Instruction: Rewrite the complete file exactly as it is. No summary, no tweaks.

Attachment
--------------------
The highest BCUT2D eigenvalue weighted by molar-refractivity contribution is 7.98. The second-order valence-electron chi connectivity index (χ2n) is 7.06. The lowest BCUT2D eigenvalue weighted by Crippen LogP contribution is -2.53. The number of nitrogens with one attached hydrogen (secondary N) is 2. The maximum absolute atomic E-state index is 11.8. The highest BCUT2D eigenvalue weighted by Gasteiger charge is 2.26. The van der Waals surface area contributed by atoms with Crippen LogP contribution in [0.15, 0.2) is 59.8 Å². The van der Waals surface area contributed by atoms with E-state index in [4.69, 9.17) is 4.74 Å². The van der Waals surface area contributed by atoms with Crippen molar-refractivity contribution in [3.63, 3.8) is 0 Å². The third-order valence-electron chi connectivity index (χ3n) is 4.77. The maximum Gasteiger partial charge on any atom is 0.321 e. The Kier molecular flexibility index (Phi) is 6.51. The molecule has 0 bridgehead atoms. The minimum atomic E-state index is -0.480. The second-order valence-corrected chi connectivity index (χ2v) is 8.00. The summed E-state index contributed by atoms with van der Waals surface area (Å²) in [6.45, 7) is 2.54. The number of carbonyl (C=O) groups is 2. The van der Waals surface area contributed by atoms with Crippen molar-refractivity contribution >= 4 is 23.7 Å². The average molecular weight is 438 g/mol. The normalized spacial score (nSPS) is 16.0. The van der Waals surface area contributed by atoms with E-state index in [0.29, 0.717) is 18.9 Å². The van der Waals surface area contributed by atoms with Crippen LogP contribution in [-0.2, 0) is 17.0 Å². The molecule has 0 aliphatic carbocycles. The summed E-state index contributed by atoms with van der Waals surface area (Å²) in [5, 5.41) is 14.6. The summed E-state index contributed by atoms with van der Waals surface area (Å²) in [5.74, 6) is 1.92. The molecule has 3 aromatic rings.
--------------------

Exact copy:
The highest BCUT2D eigenvalue weighted by molar-refractivity contribution is 7.98. The second-order valence-electron chi connectivity index (χ2n) is 7.06. The lowest BCUT2D eigenvalue weighted by Crippen LogP contribution is -2.53. The number of nitrogens with one attached hydrogen (secondary N) is 2. The maximum absolute atomic E-state index is 11.8. The highest BCUT2D eigenvalue weighted by Gasteiger charge is 2.26. The van der Waals surface area contributed by atoms with Crippen LogP contribution in [0.15, 0.2) is 59.8 Å². The van der Waals surface area contributed by atoms with E-state index in [4.69, 9.17) is 4.74 Å². The van der Waals surface area contributed by atoms with Crippen molar-refractivity contribution in [3.63, 3.8) is 0 Å². The third-order valence-electron chi connectivity index (χ3n) is 4.77. The maximum Gasteiger partial charge on any atom is 0.321 e. The Kier molecular flexibility index (Phi) is 6.51. The molecule has 0 bridgehead atoms. The minimum atomic E-state index is -0.480. The second-order valence-corrected chi connectivity index (χ2v) is 8.00. The summed E-state index contributed by atoms with van der Waals surface area (Å²) in [6.45, 7) is 2.54. The number of carbonyl (C=O) groups is 2. The van der Waals surface area contributed by atoms with Crippen molar-refractivity contribution >= 4 is 23.7 Å². The average molecular weight is 438 g/mol. The normalized spacial score (nSPS) is 16.0. The van der Waals surface area contributed by atoms with E-state index in [0.29, 0.717) is 18.9 Å². The van der Waals surface area contributed by atoms with Crippen LogP contribution in [-0.2, 0) is 17.0 Å². The molecule has 0 aliphatic carbocycles. The summed E-state index contributed by atoms with van der Waals surface area (Å²) in [5, 5.41) is 14.6. The summed E-state index contributed by atoms with van der Waals surface area (Å²) in [5.74, 6) is 1.92. The molecule has 3 aromatic rings.